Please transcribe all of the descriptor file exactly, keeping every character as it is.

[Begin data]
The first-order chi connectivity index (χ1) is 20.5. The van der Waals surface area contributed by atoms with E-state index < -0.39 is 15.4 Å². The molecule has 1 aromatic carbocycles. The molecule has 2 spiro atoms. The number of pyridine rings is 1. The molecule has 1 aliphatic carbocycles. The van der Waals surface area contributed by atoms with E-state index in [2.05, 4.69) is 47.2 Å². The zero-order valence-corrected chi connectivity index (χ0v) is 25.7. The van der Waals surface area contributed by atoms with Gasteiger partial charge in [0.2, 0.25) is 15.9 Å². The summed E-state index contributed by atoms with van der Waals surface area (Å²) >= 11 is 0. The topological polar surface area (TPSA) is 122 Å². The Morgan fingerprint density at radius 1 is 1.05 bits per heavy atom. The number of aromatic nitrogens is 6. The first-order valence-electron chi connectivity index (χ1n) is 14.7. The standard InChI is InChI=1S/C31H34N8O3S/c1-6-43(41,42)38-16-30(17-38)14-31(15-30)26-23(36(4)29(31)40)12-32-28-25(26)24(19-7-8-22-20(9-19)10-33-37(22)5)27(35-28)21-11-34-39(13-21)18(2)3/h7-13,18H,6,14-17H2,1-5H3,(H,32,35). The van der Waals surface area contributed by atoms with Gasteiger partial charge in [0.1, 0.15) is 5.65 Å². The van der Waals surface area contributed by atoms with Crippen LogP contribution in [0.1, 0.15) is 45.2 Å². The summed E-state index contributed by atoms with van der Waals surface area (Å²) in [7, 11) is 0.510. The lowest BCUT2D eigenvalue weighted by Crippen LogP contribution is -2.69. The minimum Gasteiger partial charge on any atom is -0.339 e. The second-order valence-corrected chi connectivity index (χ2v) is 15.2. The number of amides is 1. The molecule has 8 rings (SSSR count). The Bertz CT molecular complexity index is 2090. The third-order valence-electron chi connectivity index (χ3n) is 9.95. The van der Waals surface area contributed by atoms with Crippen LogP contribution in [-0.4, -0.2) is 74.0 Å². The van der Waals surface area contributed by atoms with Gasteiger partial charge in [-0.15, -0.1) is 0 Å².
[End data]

The first-order chi connectivity index (χ1) is 20.5. The van der Waals surface area contributed by atoms with E-state index < -0.39 is 15.4 Å². The molecule has 1 aromatic carbocycles. The molecule has 2 spiro atoms. The number of pyridine rings is 1. The molecule has 1 aliphatic carbocycles. The van der Waals surface area contributed by atoms with E-state index in [2.05, 4.69) is 47.2 Å². The zero-order valence-corrected chi connectivity index (χ0v) is 25.7. The van der Waals surface area contributed by atoms with Gasteiger partial charge in [0.2, 0.25) is 15.9 Å². The summed E-state index contributed by atoms with van der Waals surface area (Å²) >= 11 is 0. The topological polar surface area (TPSA) is 122 Å². The Morgan fingerprint density at radius 1 is 1.05 bits per heavy atom. The number of aromatic nitrogens is 6. The first-order valence-electron chi connectivity index (χ1n) is 14.7. The standard InChI is InChI=1S/C31H34N8O3S/c1-6-43(41,42)38-16-30(17-38)14-31(15-30)26-23(36(4)29(31)40)12-32-28-25(26)24(19-7-8-22-20(9-19)10-33-37(22)5)27(35-28)21-11-34-39(13-21)18(2)3/h7-13,18H,6,14-17H2,1-5H3,(H,32,35). The van der Waals surface area contributed by atoms with Gasteiger partial charge in [0.1, 0.15) is 5.65 Å². The van der Waals surface area contributed by atoms with Crippen LogP contribution in [0.1, 0.15) is 45.2 Å². The summed E-state index contributed by atoms with van der Waals surface area (Å²) in [7, 11) is 0.510. The lowest BCUT2D eigenvalue weighted by Crippen LogP contribution is -2.69. The minimum Gasteiger partial charge on any atom is -0.339 e. The second-order valence-corrected chi connectivity index (χ2v) is 15.2. The number of amides is 1. The molecule has 8 rings (SSSR count). The Bertz CT molecular complexity index is 2090. The third-order valence-electron chi connectivity index (χ3n) is 9.95. The van der Waals surface area contributed by atoms with Crippen LogP contribution in [-0.4, -0.2) is 74.0 Å². The van der Waals surface area contributed by atoms with Gasteiger partial charge in [-0.15, -0.1) is 0 Å².